What To Use It For: Wrenching
It’s pretty likely, really almost guaranteed, that wearing the Apple Vision Pro while driving on public streets will be illegal. Sorry, dorks, that’s just how it’s probably going to be. But, don’t fret! If you still want to wear over three grand of computing hardware on your face while doing car shit, I think there’s at least one good reason to: wrenching.
Yes, wrenching. In fact, this is one of the most proven uses of augmented-reality vision systems, with companies like Boeing having developed these systems for years to aid in aircraft manufacture. Here, look at this:
Boeing has been using these sorts of setups to show where complex wiring need to be installed in airplanes, right there in the field of vision of technicians who can look at a part of the fuselage and see exactly what and where things need to go.
This could be done for cars as well, with databases of engines used so the system can identify what’s being looked at, and load appropriate diagrams and procedures that you can see right there in your vision. Like, let’s say I wanted to change the timing belt on my Nissan Pao; I’d tell the system what I wanted to do, open my hood, look at the engine, and then the app would identify where I needed to focus, load diagrams, and prepare procedures that would be shown on screen and talk me through audibly:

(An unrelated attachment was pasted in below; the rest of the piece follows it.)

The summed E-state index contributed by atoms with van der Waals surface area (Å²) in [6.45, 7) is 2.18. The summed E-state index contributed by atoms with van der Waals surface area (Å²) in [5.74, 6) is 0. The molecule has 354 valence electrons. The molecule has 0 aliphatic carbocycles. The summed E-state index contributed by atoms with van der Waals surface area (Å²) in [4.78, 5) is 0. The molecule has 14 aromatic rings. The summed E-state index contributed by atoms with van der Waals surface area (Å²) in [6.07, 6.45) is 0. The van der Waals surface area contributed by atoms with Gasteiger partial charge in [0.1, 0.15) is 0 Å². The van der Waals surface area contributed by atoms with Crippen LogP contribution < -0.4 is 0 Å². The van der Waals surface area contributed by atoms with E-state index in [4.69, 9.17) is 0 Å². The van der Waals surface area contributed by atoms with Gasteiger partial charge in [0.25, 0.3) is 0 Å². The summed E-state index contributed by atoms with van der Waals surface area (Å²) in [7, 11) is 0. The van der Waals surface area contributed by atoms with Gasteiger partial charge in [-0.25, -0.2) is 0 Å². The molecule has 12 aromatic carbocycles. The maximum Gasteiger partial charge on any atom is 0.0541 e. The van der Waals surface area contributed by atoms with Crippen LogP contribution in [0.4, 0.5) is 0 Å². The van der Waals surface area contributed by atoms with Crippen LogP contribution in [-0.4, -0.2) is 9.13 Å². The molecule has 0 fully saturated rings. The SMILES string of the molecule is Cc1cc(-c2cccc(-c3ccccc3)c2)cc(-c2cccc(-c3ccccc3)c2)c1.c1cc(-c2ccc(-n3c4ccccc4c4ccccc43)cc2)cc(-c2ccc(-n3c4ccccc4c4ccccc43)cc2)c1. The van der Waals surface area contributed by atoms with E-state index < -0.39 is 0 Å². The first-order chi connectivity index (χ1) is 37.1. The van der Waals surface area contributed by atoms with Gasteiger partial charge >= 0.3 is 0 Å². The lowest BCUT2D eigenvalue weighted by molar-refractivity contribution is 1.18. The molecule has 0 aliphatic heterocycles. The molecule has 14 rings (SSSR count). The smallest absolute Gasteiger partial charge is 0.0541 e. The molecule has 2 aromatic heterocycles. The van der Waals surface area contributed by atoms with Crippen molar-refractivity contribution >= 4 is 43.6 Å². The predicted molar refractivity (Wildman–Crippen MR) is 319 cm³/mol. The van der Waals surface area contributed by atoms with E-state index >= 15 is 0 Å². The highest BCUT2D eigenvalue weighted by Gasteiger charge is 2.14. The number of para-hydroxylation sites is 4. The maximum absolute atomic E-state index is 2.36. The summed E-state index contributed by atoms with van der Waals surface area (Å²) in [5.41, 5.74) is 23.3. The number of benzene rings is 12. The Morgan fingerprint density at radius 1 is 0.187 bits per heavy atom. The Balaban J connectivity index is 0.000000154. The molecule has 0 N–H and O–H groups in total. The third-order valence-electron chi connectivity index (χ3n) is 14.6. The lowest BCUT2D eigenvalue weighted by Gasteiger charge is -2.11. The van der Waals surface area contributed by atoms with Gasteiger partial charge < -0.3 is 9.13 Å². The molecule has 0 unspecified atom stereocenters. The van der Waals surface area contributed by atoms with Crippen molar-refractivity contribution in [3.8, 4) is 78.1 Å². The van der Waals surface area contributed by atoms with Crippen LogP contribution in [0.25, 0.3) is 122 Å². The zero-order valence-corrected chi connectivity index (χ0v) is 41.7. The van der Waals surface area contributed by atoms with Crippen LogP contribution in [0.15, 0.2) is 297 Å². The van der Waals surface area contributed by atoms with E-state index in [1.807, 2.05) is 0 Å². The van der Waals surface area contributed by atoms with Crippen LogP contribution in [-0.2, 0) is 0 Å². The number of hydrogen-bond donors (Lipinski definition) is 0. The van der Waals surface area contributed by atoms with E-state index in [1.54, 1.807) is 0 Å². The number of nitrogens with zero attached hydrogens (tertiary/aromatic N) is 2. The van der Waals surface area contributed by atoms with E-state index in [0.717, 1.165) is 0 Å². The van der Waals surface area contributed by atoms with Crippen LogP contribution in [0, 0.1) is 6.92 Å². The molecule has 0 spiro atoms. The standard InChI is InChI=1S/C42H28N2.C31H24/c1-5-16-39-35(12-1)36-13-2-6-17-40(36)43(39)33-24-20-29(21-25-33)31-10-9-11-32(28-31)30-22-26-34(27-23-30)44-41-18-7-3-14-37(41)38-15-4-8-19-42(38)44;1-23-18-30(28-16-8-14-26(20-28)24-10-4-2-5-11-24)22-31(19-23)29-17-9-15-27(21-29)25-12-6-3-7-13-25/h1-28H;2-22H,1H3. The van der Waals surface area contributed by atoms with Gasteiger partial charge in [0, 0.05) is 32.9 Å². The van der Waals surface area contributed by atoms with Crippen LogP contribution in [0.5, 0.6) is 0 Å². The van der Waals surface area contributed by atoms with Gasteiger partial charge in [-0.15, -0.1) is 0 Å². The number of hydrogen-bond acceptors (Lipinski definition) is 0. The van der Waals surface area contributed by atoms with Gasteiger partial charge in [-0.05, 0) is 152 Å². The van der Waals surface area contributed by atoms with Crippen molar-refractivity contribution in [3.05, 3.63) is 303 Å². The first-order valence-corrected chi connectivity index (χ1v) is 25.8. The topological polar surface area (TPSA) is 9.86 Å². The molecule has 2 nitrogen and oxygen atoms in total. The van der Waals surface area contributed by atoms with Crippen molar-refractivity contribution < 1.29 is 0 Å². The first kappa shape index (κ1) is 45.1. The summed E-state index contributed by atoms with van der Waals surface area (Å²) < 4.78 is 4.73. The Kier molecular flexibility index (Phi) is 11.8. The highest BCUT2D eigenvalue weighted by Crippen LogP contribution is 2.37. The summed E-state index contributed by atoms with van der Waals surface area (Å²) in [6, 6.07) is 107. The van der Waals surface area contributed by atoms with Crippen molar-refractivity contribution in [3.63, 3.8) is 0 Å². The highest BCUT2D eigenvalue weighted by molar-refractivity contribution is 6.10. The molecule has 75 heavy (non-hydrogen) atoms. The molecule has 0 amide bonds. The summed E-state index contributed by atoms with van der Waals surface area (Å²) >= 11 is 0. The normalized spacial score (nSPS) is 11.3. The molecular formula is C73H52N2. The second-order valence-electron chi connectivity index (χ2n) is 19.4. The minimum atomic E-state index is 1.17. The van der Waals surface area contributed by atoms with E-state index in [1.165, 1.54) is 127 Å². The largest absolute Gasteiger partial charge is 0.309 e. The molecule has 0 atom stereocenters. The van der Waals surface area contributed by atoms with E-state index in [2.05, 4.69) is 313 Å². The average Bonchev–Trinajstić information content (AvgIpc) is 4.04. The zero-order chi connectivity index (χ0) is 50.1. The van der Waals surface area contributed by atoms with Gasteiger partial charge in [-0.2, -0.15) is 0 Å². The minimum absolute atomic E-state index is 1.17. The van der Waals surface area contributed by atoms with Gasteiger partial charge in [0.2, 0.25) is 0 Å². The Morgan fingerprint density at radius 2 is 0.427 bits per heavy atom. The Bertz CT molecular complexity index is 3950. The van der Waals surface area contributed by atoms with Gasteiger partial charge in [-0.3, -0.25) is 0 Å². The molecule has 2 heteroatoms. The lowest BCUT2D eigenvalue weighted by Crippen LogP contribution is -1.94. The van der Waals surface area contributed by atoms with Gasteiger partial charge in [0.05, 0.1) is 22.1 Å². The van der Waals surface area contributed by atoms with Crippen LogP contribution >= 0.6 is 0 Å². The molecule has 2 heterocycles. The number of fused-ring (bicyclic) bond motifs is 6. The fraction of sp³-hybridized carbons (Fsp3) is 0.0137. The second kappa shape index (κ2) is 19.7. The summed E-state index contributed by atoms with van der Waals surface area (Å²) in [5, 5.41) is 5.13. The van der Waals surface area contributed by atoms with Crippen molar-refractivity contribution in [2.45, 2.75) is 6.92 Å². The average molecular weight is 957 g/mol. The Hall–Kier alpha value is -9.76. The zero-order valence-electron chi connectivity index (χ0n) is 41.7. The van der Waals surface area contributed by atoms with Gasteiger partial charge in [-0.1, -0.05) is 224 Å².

Hopefully it’ll translate the Japanese text there, too. Crap, I have to get the paid version to do that? Ugh.
This all should be possible, really: specific engines and procedures could be loaded in ahead of time, videos or 3D simulations could walk you through the process, and then when it comes to doing it, you’d have everything you need to see and work with called out right there, visually, hopefully even able to “see” through layers of grime and oil. This actually could be pretty fantastic. Of course, the pretty white plastic bits on the Apple Vision Pro are going to get filthy, so try not to be too fussy about that.
Or, Here Are Some $3,500 Cars Instead
Maybe wait until Apple Vision Pro 3 comes out for $199 in two years and just buy one of these cars instead. Like this 1983 BMW 750iL:
Or maybe this 2004 Saab convertible! It’s even $300 cheaper than the Apple Vision Pro!
I bet you can talk this seller down $100 and get this strikingly-colored ’68 Beetle for $3,500!
I’m about certain you can find so so many more for sale, too. Because you chose not to buy an Apple Vision Pro, it’s like you got $3,500 free! So you really should spend it on a car, right?
- Readers Aren’t Having Georgia’s Bullshit Reason For Banning Kei Trucks: COTD
- Fiat Panda Six-Wheeler, Volkswagen Golf Country, Indian Sport Scout: Mercedes’ Marketplace Madness
- The Second-Generation Saturn Vue Lived, Then Died, Then Lived Again: GM Hit Or Miss
- Can You Guess The Three Cars The Autopian Has Tried To Buy This Week?